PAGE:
Fed Equity Risk; Dollar, bond yields are rising

NEW YORK (Reuters) – Global stocks fell for a second day in a row on Tuesday as government bond yields and the U.S. dollar clung to multi-year highs, as rising inflation prompted investors to brace for what could be the biggest in the United States. The interest rate hike in 28 years this week.

Surprisingly strong US inflation data released on Friday fueled bets that the Federal Reserve should tighten monetary policy more aggressively to tame high prices. Fears that a steady string of interest rate hikes could cause a higher recession in global stocks on Monday.

Investors are almost certainly betting that the Fed will announce a 75 basis point interest rate increase – the largest since November 1994 – at the end of its two-day policy meeting on Wednesday. This will be the third rate increase this year after two increases of 50 basis points. Read more

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“The 75 basis point increase is more consistent with the Fed’s previous desire to raise interest rates ‘urgently’ to neutral,” Goldman Sachs analysts said in a note to clients on Tuesday, adding that a “restrictive policy stance is necessary to tame inflation.” . “

Analysts said they expect the Fed to raise interest rates by another 75 basis points in July, and expect higher rates to likely lead to a recession in mid-2023.

Recession fears and uncertainty over rate prospects weighed on stocks. The Dow Jones Industrial Average (.DJI) fell 0.5% to a 16-1/2-month low, and the S&P 500 (.SPX) fell 0.38%. The Nasdaq Composite Index (.IXIC) bucked the trend and managed to gain 0.18%.

The S&P 500 plunged into bear market territory on Monday after falling more than 20% since a record close on January 3.

The index is now trading at a more attractive valuation of about 17 times the forward price-to-earnings ratio, according to data provider Datastream. This is roughly in line with the 10-year average, and compares to a reading of over 20 before the market corrected.

The MSCI Worldwide Stock Index (.MIWD00000PUS) is down 0.65% to levels last seen in November 2020, while the European Stock Index (.STOXX) is down 1.26% to its lowest level in March 2020.

Confirming the rising interest rate expectations in the US, 2-year Treasury yields rose to 3.4560%, the highest since November 2007, while 10-year Treasury yields hit an 11-year high at 3.4980%.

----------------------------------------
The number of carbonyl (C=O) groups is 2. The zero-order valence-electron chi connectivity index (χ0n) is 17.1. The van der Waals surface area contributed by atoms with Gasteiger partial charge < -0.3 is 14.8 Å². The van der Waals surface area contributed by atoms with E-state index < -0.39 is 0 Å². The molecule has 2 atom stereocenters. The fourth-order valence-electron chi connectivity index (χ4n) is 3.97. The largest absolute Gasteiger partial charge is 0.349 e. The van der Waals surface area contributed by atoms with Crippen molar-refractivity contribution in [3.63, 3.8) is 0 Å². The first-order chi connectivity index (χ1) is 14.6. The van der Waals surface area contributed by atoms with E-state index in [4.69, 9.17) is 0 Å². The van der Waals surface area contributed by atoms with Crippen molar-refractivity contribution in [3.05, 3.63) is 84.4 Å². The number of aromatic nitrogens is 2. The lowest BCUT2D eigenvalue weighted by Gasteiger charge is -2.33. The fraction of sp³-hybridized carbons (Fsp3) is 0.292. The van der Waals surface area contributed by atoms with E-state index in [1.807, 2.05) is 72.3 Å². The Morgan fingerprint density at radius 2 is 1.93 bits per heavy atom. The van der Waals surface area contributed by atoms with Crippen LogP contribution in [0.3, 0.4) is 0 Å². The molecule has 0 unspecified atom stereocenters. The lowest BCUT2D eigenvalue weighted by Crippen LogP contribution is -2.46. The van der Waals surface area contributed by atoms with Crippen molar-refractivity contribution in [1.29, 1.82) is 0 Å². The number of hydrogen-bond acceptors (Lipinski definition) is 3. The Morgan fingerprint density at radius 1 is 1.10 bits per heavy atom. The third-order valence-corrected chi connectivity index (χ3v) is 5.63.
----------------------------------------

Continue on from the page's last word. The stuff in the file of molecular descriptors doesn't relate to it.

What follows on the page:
Markets are now seeing the Fed’s rate hike cycle peak around 4%, a whopping 100 basis points rise above 3% last month. Read more

Eurozone government bond yields also reached multi-year highs, as core and periphery spreads widened amid concerns about faster policy tightening by central banks.

Repricing investors to higher rates has destroyed assets that benefited from lower interest rates, including stocks, cryptocurrencies, junk-rated bonds, and emerging markets.

Fed final interest rate

“Quite simply, when we see a monetary tightening of the order of what we see globally, something is going to break,” said Timothy Graf, head of macroeconomic strategy for EMEA at State Street.

“Stock markets reflect the reality of the first impact of tightening financial conditions,” Graf said, predicting more pain as US stock valuations remain above COVID-era lows.

“I think there are other shoes to leave,” he said.

MSCI’s broadest index of Asia Pacific shares outside Japan (.MIAPJ0000PUS) closed 0.59% lower, tracking Wall Street’s losses, while Japan’s Nikkei (.N225) lost 1.32%.

Cryptocurrency markets, with bitcoin and ether hovering near 18-month lows, were also affected by interest rate expectations and crypto lender Celsius Network’s decision to freeze withdrawals. Read more

Bitcoin, which fell to $20,816, has recovered somewhat but is still down 2.7%.

Brent crude futures fell 1.17% to $120.84 a barrel, as investors worried about rising interest rates curbing demand, and a proposed US tax on oil company profits.

Graf of State Street did not see a recession as inevitable, but said the possibility increased with “monetary tightening and pressure on real income from commodity prices.”

Higher yields and a flight from risk helped the dollar to rise to a 20-year high against a basket of currencies.

The dollar index, which measures the greenback against a basket of six major currencies, rose 0.3% after hitting a high of 105.65.

A strong dollar held the euro near a one-month low of $1.04160 and pressured the Japanese yen, which hit a new 24-year low of 135.42 against the dollar.

With the Bank of Japan expanding bond purchases on Tuesday and unlikely to budge on ultra-low interest rate policy at its meeting on Friday, a respite for the yen looks unlikely.

“Looking at Wednesday, the Fed could see a 75 basis point rise and flag up more, while the Bank of Japan on Friday will only announce more bond purchases, the yen won’t stay at these levels for long. It will get a lot worse.” All told, Rabobank strategist Michael said.

The impact of the strong dollar and higher yields on gold. Spot gold fell 0.53% to 1809.40 an ounce.

dollar king
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Reporting from Sujata Rao; Additional reporting by Scott Murdoch and Elon John in Hong Kong; Editing by Alex Richardson, Mark Heinrich, Leslie Adler and Richard Chang

Our Standards: Thomson Reuters Trust Principles.

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